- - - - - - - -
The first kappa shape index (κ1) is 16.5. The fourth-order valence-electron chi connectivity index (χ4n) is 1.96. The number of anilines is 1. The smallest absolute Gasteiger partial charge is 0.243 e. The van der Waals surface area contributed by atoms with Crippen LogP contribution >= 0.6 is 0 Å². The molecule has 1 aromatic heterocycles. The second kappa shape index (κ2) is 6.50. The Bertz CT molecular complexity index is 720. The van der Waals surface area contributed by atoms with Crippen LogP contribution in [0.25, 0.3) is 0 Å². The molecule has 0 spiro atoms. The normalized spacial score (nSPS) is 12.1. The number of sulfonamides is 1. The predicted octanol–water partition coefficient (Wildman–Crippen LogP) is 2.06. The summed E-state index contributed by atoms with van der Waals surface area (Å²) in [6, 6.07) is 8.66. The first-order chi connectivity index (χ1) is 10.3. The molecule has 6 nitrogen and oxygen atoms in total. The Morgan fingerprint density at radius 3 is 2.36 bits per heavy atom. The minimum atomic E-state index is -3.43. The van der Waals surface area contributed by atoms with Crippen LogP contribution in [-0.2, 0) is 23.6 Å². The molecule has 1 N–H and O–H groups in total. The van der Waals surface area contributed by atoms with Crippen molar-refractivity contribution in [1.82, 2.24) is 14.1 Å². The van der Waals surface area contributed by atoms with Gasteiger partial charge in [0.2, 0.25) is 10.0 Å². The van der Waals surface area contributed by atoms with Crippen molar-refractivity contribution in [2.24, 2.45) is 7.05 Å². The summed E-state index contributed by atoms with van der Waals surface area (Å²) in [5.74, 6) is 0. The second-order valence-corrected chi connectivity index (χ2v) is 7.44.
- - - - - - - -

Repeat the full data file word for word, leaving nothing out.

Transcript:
The first kappa shape index (κ1) is 16.5. The fourth-order valence-electron chi connectivity index (χ4n) is 1.96. The number of anilines is 1. The smallest absolute Gasteiger partial charge is 0.243 e. The van der Waals surface area contributed by atoms with Crippen LogP contribution >= 0.6 is 0 Å². The molecule has 1 aromatic heterocycles. The second kappa shape index (κ2) is 6.50. The Bertz CT molecular complexity index is 720. The van der Waals surface area contributed by atoms with Crippen LogP contribution in [0.25, 0.3) is 0 Å². The molecule has 0 spiro atoms. The normalized spacial score (nSPS) is 12.1. The number of sulfonamides is 1. The predicted octanol–water partition coefficient (Wildman–Crippen LogP) is 2.06. The summed E-state index contributed by atoms with van der Waals surface area (Å²) in [6, 6.07) is 8.66. The first-order chi connectivity index (χ1) is 10.3. The molecule has 6 nitrogen and oxygen atoms in total. The Morgan fingerprint density at radius 3 is 2.36 bits per heavy atom. The minimum atomic E-state index is -3.43. The van der Waals surface area contributed by atoms with Crippen LogP contribution in [-0.2, 0) is 23.6 Å². The molecule has 1 N–H and O–H groups in total. The van der Waals surface area contributed by atoms with Crippen molar-refractivity contribution in [1.82, 2.24) is 14.1 Å². The van der Waals surface area contributed by atoms with Gasteiger partial charge in [0.2, 0.25) is 10.0 Å². The van der Waals surface area contributed by atoms with Crippen molar-refractivity contribution in [2.24, 2.45) is 7.05 Å². The summed E-state index contributed by atoms with van der Waals surface area (Å²) in [5.74, 6) is 0. The second-order valence-corrected chi connectivity index (χ2v) is 7.44.